Spatial patterns of competing random walkers
Hernandez-Garcia, E.; Heinsalu, E., Lopez, C.
Ecological Complexity 21, 166-176 (2015)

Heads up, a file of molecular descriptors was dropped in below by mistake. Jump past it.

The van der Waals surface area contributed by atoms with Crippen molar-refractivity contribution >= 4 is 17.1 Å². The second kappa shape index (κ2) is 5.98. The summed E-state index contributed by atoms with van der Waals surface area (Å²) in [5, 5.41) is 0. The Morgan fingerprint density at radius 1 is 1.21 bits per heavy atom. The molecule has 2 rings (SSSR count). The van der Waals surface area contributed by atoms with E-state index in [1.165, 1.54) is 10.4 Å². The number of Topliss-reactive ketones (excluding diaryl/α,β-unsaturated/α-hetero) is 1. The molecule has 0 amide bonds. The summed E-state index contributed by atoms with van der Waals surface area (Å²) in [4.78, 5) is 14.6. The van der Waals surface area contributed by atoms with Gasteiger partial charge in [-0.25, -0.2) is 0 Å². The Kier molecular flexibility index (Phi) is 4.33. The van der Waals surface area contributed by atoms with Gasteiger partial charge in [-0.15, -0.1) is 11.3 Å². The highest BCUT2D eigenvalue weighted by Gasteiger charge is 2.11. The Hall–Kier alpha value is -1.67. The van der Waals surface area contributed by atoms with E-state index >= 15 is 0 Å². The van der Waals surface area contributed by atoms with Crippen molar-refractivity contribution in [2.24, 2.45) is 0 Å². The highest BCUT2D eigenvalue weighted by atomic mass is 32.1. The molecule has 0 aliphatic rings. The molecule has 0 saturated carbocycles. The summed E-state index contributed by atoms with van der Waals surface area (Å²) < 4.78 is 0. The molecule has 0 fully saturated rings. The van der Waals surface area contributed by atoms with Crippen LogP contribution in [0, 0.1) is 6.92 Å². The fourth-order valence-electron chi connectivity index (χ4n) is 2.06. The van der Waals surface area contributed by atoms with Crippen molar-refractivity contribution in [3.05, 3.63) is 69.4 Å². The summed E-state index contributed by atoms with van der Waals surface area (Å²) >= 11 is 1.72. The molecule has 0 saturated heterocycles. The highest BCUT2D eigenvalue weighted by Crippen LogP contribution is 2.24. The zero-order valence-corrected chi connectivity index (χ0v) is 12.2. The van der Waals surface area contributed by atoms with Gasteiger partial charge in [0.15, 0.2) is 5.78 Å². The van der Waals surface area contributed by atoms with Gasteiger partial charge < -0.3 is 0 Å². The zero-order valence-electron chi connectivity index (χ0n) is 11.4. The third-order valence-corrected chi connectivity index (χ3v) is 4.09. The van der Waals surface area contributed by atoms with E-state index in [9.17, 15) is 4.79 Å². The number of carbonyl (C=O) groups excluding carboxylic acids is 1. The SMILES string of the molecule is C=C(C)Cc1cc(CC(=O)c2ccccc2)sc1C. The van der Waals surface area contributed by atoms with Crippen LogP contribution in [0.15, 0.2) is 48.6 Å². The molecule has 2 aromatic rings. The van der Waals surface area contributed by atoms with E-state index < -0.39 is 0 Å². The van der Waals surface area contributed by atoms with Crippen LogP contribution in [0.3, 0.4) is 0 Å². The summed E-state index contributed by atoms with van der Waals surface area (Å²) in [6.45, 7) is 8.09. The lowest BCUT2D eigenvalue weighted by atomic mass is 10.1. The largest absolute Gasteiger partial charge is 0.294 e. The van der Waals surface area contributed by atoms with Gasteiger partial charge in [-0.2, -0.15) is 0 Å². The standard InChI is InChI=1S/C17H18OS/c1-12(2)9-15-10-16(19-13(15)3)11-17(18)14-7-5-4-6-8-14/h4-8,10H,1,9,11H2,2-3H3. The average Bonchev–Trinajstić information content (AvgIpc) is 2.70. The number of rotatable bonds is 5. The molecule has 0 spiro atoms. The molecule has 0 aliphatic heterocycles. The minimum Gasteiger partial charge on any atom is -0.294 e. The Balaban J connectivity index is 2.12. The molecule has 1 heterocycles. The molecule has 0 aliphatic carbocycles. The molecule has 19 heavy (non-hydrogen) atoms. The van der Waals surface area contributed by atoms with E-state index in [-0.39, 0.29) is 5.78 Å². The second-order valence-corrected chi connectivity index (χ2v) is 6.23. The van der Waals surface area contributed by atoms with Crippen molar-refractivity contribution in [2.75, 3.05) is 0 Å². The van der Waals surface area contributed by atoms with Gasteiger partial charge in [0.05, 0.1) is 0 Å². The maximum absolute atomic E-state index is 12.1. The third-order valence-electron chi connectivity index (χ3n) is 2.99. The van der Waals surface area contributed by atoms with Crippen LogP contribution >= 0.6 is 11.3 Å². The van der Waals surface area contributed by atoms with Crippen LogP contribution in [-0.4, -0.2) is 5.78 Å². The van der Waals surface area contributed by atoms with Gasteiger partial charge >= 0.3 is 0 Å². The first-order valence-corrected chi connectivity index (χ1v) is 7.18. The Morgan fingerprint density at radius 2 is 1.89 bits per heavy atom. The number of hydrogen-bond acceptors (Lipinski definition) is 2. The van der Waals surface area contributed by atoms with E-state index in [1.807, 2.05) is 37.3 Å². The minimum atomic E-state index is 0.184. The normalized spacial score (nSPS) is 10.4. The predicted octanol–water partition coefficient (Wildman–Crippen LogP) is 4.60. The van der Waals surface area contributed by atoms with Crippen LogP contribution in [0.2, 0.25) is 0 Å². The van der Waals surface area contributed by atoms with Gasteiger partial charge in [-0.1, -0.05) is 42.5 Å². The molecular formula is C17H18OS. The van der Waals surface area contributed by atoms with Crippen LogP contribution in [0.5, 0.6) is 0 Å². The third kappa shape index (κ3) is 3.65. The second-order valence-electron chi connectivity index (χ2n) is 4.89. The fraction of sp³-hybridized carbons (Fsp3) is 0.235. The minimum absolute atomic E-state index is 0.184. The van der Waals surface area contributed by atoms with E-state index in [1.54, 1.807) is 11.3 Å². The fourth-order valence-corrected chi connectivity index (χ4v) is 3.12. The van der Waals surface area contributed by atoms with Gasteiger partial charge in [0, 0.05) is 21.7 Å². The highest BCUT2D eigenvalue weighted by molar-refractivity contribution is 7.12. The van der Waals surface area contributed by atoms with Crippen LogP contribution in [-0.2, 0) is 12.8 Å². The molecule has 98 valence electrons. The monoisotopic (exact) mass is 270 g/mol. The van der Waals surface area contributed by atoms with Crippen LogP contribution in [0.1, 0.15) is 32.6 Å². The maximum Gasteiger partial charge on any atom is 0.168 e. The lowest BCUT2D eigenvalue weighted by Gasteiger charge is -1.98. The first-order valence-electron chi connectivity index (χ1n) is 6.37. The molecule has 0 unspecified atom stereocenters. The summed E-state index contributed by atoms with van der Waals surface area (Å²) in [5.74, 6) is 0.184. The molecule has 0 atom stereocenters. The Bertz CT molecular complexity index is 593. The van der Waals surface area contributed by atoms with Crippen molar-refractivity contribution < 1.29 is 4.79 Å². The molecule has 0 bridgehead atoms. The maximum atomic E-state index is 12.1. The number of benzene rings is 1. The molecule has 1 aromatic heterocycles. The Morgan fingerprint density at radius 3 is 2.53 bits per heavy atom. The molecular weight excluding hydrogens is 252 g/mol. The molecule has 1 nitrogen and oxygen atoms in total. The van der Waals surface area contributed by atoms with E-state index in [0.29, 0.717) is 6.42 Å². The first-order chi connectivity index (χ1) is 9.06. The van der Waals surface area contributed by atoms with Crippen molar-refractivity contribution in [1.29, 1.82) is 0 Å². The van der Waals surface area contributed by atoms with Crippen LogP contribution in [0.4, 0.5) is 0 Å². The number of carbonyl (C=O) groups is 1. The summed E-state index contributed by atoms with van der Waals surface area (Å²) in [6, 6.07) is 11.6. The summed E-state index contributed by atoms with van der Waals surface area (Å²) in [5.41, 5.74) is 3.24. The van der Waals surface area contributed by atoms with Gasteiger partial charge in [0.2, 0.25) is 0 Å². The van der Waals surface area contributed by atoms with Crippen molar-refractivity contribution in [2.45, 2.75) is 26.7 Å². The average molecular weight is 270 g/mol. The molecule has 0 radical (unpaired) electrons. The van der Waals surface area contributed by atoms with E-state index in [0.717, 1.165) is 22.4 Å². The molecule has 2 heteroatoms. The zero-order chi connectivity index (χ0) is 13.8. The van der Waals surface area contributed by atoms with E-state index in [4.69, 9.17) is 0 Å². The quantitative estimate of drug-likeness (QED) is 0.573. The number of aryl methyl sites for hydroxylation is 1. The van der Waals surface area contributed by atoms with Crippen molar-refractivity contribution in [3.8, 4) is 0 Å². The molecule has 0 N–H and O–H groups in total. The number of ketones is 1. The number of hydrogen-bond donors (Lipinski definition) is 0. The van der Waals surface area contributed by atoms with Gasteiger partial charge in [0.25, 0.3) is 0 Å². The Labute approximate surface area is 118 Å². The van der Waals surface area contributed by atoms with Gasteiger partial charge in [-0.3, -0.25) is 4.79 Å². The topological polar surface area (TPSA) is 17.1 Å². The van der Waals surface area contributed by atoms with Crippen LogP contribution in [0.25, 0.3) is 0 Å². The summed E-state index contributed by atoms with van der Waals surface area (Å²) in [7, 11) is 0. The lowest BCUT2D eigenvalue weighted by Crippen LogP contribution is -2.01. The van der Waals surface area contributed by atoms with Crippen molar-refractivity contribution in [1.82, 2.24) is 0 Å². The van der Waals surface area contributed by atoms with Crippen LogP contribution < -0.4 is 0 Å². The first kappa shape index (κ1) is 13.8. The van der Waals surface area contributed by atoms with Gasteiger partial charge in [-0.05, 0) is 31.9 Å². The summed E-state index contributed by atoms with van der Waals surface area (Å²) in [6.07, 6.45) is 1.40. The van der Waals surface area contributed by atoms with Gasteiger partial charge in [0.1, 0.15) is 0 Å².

We review recent results obtained from simple individual-based models of biological competition in which birth and death rates of an organism depend on the presence of other competing organisms close to it. In addition the individuals perform random walks of different types (Gaussian diffusion and Levy flights). We focus on how competition and random motions affect each other, from which spatial instabilities and extinctions arise. Under suitable conditions, competitive interactions lead to clustering of individuals and periodic pattern formation. Random motion has a homogenizing effect and then delays this clustering instability. When individuals from species differing in their random walk characteristics are allowed to compete together, the ones with a tendency to form narrower clusters get a competitive advantage over the others. Mean-field deterministic equations are analyzed and compared with the outcome of the individual-based simulations.